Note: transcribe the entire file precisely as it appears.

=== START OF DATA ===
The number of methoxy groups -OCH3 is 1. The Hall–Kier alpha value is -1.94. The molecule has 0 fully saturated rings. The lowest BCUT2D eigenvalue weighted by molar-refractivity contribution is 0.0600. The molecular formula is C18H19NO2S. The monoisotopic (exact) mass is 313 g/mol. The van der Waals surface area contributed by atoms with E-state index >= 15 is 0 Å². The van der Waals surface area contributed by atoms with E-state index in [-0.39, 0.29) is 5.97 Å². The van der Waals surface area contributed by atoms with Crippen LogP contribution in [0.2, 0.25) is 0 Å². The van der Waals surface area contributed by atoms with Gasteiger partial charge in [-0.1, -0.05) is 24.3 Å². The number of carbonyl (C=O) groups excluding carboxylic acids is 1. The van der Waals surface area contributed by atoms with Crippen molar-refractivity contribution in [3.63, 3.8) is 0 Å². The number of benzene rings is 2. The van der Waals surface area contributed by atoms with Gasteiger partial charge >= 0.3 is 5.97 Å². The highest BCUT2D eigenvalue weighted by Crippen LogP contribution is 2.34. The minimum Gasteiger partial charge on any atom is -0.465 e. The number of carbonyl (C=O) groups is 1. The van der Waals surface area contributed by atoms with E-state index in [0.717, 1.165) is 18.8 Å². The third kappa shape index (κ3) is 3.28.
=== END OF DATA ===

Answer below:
The number of methoxy groups -OCH3 is 1. The Hall–Kier alpha value is -1.94. The molecule has 0 fully saturated rings. The lowest BCUT2D eigenvalue weighted by molar-refractivity contribution is 0.0600. The molecular formula is C18H19NO2S. The monoisotopic (exact) mass is 313 g/mol. The van der Waals surface area contributed by atoms with E-state index >= 15 is 0 Å². The van der Waals surface area contributed by atoms with E-state index in [-0.39, 0.29) is 5.97 Å². The van der Waals surface area contributed by atoms with Crippen LogP contribution in [0.2, 0.25) is 0 Å². The van der Waals surface area contributed by atoms with Gasteiger partial charge in [-0.1, -0.05) is 24.3 Å². The number of carbonyl (C=O) groups excluding carboxylic acids is 1. The van der Waals surface area contributed by atoms with Crippen molar-refractivity contribution in [3.63, 3.8) is 0 Å². The number of benzene rings is 2. The van der Waals surface area contributed by atoms with Gasteiger partial charge >= 0.3 is 5.97 Å². The highest BCUT2D eigenvalue weighted by Crippen LogP contribution is 2.34. The minimum Gasteiger partial charge on any atom is -0.465 e. The number of carbonyl (C=O) groups is 1. The van der Waals surface area contributed by atoms with E-state index in [0.717, 1.165) is 18.8 Å². The third kappa shape index (κ3) is 3.28.